Running: Why My Illnesses Won’t Hold Me Back

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Working out with an ostomy can take many different forms and is a case of firstly, taking care of your core muscles (as they are like a corset holding your internal organs nice and safe), and secondly finding something you enjoy!

Exercise and/or just movement is pretty critical to living a healthy life and when you have illnesses or conditions that make your life difficult or challenging, it is super important to find something you enjoy or something that makes you feel good about yourself afterwards.

Running was always my favourite, but that was before pouchitis hit me with a vengeance. I had my ileostomy surgery shortly afterwards.

Since having the surgery and then giving birth to my youngest child, Baby Button, I have dipped my toes in a few times with the running but I am now officially a ‘medical zebra’ as I was also diagnosed with hypermobile Ehlers-Danlos syndrome – a connective tissue disorder that mainly affects my joints.

No one wants to run on painful joints so I thought that was it, my running life over. Well not quite …as tragedy struck my extended family when my best friend Sarah lost her baby boy Phoenix at just five weeks old. She made a promise that she would keep running for him, and is running the London Marathon in April. The day she did her first half marathon in January, my daughter Ra-Ra and I laced up our trainers and started day one/week one of Couch to 5k.

I made a promise to Sarah and Phoenix that day that I wouldn’t give up running again.

I did eight runs in the second part of January and ran 20.5 miles including a 5k on the 28th which marked eight weeks of Phoenix walking amongst the stars. Not only did I promise to keep running, but I have signed up to run alongside his mum and our other bestie Hannah, in the Northallerton 10K (our hometown) in May and the Great North Run in September. All whilst raising money in aid of our local hospital’s Neonatal Unit, who helped Phoenix at the start and end of his brief but beautiful life.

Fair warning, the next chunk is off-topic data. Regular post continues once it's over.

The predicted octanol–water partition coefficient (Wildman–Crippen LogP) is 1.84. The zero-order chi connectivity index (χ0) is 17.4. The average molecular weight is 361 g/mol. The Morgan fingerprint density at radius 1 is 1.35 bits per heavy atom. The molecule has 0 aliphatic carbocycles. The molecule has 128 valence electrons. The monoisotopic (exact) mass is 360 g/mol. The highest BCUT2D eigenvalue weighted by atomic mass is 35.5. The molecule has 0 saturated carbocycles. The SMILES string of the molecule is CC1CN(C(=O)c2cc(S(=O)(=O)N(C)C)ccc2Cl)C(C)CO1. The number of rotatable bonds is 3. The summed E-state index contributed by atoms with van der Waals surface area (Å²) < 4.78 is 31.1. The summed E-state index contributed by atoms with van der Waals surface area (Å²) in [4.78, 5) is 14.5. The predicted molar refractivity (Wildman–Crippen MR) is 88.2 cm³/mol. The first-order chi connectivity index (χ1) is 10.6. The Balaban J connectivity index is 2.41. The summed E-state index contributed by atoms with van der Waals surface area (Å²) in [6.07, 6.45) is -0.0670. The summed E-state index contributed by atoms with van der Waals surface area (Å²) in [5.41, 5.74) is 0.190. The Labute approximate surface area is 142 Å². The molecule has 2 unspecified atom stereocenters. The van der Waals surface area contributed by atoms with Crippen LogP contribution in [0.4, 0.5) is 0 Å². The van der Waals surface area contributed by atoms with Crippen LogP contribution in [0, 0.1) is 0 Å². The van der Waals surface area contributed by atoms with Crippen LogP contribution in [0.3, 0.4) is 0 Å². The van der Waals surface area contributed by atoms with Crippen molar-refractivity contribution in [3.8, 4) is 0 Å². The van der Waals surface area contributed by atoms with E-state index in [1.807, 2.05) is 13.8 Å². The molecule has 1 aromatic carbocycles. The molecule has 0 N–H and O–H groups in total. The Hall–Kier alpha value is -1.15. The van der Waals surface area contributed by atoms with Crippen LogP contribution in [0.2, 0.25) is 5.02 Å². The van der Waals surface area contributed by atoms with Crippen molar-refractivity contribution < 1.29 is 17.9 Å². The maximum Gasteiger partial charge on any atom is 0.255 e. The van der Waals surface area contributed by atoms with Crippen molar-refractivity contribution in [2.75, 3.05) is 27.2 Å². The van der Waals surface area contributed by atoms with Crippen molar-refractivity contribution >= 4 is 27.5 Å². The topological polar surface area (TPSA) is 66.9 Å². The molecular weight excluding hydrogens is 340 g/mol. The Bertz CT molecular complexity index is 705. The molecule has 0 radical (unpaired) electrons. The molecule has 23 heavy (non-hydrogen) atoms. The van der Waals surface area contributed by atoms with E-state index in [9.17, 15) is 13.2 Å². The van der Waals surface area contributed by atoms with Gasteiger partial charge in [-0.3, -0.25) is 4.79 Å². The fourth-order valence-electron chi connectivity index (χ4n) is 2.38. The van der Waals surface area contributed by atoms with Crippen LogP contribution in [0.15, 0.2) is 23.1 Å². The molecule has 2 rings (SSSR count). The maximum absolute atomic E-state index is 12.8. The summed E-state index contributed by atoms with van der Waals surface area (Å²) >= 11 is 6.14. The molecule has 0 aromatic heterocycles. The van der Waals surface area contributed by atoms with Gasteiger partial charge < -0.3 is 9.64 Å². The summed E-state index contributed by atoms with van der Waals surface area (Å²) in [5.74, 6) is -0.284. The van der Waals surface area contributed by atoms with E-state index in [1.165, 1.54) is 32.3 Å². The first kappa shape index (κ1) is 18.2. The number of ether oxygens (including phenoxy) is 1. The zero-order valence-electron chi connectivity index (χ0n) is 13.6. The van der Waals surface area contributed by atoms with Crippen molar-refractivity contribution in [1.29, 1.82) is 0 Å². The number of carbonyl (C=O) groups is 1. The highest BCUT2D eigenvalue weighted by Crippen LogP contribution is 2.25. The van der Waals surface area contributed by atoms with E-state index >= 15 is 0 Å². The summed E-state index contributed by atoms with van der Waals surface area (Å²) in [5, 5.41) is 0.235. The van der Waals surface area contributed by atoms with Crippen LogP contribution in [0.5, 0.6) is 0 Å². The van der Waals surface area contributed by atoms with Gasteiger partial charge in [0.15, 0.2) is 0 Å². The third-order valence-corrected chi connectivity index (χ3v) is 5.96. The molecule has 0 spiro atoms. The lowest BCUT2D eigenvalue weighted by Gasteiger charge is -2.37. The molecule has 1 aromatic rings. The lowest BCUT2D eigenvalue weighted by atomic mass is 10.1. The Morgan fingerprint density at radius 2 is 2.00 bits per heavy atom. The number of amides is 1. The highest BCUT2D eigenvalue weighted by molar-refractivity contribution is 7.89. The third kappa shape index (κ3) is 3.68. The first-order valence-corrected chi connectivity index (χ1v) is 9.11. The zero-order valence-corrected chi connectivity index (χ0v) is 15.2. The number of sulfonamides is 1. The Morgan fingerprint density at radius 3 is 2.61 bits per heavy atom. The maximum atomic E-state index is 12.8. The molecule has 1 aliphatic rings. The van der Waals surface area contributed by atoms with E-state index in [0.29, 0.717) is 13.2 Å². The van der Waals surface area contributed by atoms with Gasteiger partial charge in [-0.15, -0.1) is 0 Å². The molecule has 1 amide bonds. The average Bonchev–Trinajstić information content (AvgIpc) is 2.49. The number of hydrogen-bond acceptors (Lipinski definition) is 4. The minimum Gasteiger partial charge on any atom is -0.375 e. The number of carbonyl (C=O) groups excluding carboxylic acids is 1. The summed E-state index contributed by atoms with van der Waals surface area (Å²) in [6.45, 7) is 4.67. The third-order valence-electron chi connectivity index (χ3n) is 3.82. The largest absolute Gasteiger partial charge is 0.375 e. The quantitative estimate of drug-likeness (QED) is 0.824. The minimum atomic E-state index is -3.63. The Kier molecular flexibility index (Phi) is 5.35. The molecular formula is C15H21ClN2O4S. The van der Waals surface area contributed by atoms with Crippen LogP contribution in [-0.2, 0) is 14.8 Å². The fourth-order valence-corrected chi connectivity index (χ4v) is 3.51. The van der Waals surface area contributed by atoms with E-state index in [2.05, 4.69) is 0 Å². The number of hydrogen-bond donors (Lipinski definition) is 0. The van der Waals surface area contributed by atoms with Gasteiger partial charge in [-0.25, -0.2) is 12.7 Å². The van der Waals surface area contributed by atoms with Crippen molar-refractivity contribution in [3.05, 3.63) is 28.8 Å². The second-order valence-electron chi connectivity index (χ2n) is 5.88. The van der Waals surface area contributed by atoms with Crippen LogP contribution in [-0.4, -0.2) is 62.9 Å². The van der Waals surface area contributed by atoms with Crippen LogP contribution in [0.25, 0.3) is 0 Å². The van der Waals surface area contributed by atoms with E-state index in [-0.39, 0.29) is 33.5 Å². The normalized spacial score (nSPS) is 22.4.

To help me reach my physical activity goals I have taken on help from two different physiotherapy teams from the same hospital we are raising money for.

One is there to help me run without causing too much pain/further joint damage and the other is a rheumatology physiotherapist and an expert in hypermobility so is helping me regain the core muscle strength. This is super important for me – I need to keep my hips strong as they like to drop out of place and trap nerves when they go back in, but also important because parastomal hernias are a possibility that I need to avoid. The stronger your core muscles are the less likely you are to develop one – or so the experts tell me!

Running always provided that much needed ‘me time’ and drastically improved my mental health, and as clichéd as this sounds it helped me to be more positive/optimistic.

I’m hoping that it will do so again because severely depressed is not a fun place to be. I try and break up my solo runs by running with either my daughter Ra-Ra or my friends; even though we’re at different levels it’s just nice to be there supporting each other. I even ran 2.5 miles on my birthday with the support of Sarah and Hannah!

The thing I need reminding about is to do my core exercises and I am planning on making up a chart and giving myself stickers for each day I’ve done them because let’s face it, we are all in need of a little praise and we should be able to acknowledge each little win.

So here is to 2020 - the year I become a runner again and the year of #RunForPhoenix.

Our sister company, CliniMed, have some excellent information if you’d like to learn more about parastomal hernias and how to avoid them.

by Stephie Simpson

Stephie Simpson

About the author

I’m Stephie - a mum, wife and punk rock ostomate, blessed to be from North Yorkshire. I'll be writing about different campaigns that can help ostomates & general lifestyle posts.

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